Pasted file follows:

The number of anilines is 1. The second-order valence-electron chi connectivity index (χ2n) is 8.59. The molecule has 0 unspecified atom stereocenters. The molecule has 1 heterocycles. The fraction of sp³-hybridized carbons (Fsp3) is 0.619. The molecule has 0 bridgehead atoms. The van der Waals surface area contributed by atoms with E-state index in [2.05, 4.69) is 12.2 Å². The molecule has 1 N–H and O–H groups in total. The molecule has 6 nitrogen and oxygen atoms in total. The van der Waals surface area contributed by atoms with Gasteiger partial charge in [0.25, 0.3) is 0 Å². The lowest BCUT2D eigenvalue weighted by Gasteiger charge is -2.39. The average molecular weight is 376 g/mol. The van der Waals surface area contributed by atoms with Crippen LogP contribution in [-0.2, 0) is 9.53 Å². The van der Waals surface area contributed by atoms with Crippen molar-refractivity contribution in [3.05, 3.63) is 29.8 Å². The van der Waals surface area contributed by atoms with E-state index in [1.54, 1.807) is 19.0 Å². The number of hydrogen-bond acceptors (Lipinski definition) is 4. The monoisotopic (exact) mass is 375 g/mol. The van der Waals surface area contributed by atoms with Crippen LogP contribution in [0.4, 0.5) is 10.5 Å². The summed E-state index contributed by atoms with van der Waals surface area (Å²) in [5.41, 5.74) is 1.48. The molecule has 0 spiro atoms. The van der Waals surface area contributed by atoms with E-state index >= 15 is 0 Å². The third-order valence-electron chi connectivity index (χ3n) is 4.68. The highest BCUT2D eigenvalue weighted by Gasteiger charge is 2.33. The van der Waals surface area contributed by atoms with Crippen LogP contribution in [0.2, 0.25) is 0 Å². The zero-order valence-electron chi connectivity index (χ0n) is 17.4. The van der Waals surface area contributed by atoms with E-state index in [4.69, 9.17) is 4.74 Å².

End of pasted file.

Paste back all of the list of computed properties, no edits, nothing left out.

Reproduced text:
The number of anilines is 1. The second-order valence-electron chi connectivity index (χ2n) is 8.59. The molecule has 0 unspecified atom stereocenters. The molecule has 1 heterocycles. The fraction of sp³-hybridized carbons (Fsp3) is 0.619. The molecule has 0 bridgehead atoms. The van der Waals surface area contributed by atoms with E-state index in [2.05, 4.69) is 12.2 Å². The molecule has 1 N–H and O–H groups in total. The molecule has 6 nitrogen and oxygen atoms in total. The van der Waals surface area contributed by atoms with Gasteiger partial charge in [0.25, 0.3) is 0 Å². The lowest BCUT2D eigenvalue weighted by Gasteiger charge is -2.39. The average molecular weight is 376 g/mol. The van der Waals surface area contributed by atoms with Crippen LogP contribution in [-0.2, 0) is 9.53 Å². The van der Waals surface area contributed by atoms with Crippen molar-refractivity contribution in [3.05, 3.63) is 29.8 Å². The van der Waals surface area contributed by atoms with E-state index in [1.54, 1.807) is 19.0 Å². The number of hydrogen-bond acceptors (Lipinski definition) is 4. The monoisotopic (exact) mass is 375 g/mol. The van der Waals surface area contributed by atoms with Crippen LogP contribution in [0.4, 0.5) is 10.5 Å². The summed E-state index contributed by atoms with van der Waals surface area (Å²) in [5.41, 5.74) is 1.48. The molecule has 0 spiro atoms. The van der Waals surface area contributed by atoms with E-state index >= 15 is 0 Å². The third-order valence-electron chi connectivity index (χ3n) is 4.68. The highest BCUT2D eigenvalue weighted by Gasteiger charge is 2.33. The van der Waals surface area contributed by atoms with Crippen LogP contribution in [0.2, 0.25) is 0 Å². The zero-order valence-electron chi connectivity index (χ0n) is 17.4. The van der Waals surface area contributed by atoms with E-state index in [4.69, 9.17) is 4.74 Å².